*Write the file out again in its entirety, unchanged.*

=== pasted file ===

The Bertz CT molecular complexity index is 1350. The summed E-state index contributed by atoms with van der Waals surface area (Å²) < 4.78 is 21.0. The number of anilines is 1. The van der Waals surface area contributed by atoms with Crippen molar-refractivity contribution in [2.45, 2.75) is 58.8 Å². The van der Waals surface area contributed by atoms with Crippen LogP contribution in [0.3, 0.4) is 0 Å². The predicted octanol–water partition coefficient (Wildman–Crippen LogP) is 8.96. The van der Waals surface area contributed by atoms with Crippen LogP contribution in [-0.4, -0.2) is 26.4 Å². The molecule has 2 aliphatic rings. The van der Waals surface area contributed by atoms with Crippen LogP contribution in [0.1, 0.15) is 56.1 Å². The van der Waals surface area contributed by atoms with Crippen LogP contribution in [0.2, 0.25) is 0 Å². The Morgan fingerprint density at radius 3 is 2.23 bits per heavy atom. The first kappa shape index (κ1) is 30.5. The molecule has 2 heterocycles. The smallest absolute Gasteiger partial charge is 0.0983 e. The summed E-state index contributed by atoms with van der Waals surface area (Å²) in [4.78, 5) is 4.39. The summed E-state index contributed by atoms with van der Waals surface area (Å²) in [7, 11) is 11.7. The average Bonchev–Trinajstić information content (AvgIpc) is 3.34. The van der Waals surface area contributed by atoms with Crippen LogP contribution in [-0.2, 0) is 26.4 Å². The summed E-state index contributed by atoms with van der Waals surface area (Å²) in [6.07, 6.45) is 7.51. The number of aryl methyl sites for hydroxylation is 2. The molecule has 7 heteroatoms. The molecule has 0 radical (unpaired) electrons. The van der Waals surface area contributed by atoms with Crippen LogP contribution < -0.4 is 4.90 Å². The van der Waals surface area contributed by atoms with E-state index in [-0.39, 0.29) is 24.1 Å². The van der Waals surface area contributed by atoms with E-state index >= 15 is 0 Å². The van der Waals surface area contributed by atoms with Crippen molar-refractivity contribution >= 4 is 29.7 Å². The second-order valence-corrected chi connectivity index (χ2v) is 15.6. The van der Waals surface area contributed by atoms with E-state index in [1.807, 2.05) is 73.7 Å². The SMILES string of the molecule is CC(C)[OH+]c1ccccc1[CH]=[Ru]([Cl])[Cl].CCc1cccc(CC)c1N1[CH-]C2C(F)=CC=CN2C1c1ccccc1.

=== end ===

The Bertz CT molecular complexity index is 1350. The summed E-state index contributed by atoms with van der Waals surface area (Å²) < 4.78 is 21.0. The number of anilines is 1. The van der Waals surface area contributed by atoms with Crippen molar-refractivity contribution in [2.45, 2.75) is 58.8 Å². The van der Waals surface area contributed by atoms with Crippen LogP contribution in [0.3, 0.4) is 0 Å². The predicted octanol–water partition coefficient (Wildman–Crippen LogP) is 8.96. The van der Waals surface area contributed by atoms with Crippen LogP contribution in [-0.4, -0.2) is 26.4 Å². The molecule has 2 aliphatic rings. The van der Waals surface area contributed by atoms with Crippen LogP contribution in [0.1, 0.15) is 56.1 Å². The van der Waals surface area contributed by atoms with Crippen LogP contribution in [0.2, 0.25) is 0 Å². The Morgan fingerprint density at radius 3 is 2.23 bits per heavy atom. The first kappa shape index (κ1) is 30.5. The molecule has 2 heterocycles. The smallest absolute Gasteiger partial charge is 0.0983 e. The summed E-state index contributed by atoms with van der Waals surface area (Å²) in [4.78, 5) is 4.39. The summed E-state index contributed by atoms with van der Waals surface area (Å²) in [7, 11) is 11.7. The average Bonchev–Trinajstić information content (AvgIpc) is 3.34. The van der Waals surface area contributed by atoms with Crippen LogP contribution in [-0.2, 0) is 26.4 Å². The summed E-state index contributed by atoms with van der Waals surface area (Å²) in [6.07, 6.45) is 7.51. The number of aryl methyl sites for hydroxylation is 2. The molecule has 7 heteroatoms. The molecule has 0 radical (unpaired) electrons. The van der Waals surface area contributed by atoms with Crippen LogP contribution < -0.4 is 4.90 Å². The van der Waals surface area contributed by atoms with E-state index in [-0.39, 0.29) is 24.1 Å². The van der Waals surface area contributed by atoms with E-state index >= 15 is 0 Å². The van der Waals surface area contributed by atoms with Crippen molar-refractivity contribution >= 4 is 29.7 Å². The second-order valence-corrected chi connectivity index (χ2v) is 15.6. The van der Waals surface area contributed by atoms with E-state index in [1.807, 2.05) is 73.7 Å². The SMILES string of the molecule is CC(C)[OH+]c1ccccc1[CH]=[Ru]([Cl])[Cl].CCc1cccc(CC)c1N1[CH-]C2C(F)=CC=CN2C1c1ccccc1.